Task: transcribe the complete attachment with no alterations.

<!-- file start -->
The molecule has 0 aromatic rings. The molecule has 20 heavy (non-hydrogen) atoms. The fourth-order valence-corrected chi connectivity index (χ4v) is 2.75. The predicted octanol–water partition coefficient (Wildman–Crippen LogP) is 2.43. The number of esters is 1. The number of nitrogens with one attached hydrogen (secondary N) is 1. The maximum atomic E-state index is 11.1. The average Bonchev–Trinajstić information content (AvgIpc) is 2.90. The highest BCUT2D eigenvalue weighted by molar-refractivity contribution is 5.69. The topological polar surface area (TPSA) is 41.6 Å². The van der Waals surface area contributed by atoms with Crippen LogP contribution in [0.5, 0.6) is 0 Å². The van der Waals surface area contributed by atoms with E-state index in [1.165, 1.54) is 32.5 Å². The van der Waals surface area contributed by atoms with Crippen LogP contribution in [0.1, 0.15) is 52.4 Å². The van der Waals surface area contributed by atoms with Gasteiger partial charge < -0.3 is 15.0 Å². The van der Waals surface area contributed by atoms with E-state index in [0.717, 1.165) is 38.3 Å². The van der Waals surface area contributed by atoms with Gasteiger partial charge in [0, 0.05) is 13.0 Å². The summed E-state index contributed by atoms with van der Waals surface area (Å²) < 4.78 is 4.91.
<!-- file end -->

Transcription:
The molecule has 0 aromatic rings. The molecule has 20 heavy (non-hydrogen) atoms. The fourth-order valence-corrected chi connectivity index (χ4v) is 2.75. The predicted octanol–water partition coefficient (Wildman–Crippen LogP) is 2.43. The number of esters is 1. The number of nitrogens with one attached hydrogen (secondary N) is 1. The maximum atomic E-state index is 11.1. The average Bonchev–Trinajstić information content (AvgIpc) is 2.90. The highest BCUT2D eigenvalue weighted by molar-refractivity contribution is 5.69. The topological polar surface area (TPSA) is 41.6 Å². The van der Waals surface area contributed by atoms with Crippen LogP contribution in [0.5, 0.6) is 0 Å². The van der Waals surface area contributed by atoms with E-state index in [1.165, 1.54) is 32.5 Å². The van der Waals surface area contributed by atoms with Crippen LogP contribution in [0.1, 0.15) is 52.4 Å². The van der Waals surface area contributed by atoms with Gasteiger partial charge < -0.3 is 15.0 Å². The van der Waals surface area contributed by atoms with E-state index in [0.717, 1.165) is 38.3 Å². The van der Waals surface area contributed by atoms with Gasteiger partial charge in [0, 0.05) is 13.0 Å². The summed E-state index contributed by atoms with van der Waals surface area (Å²) < 4.78 is 4.91.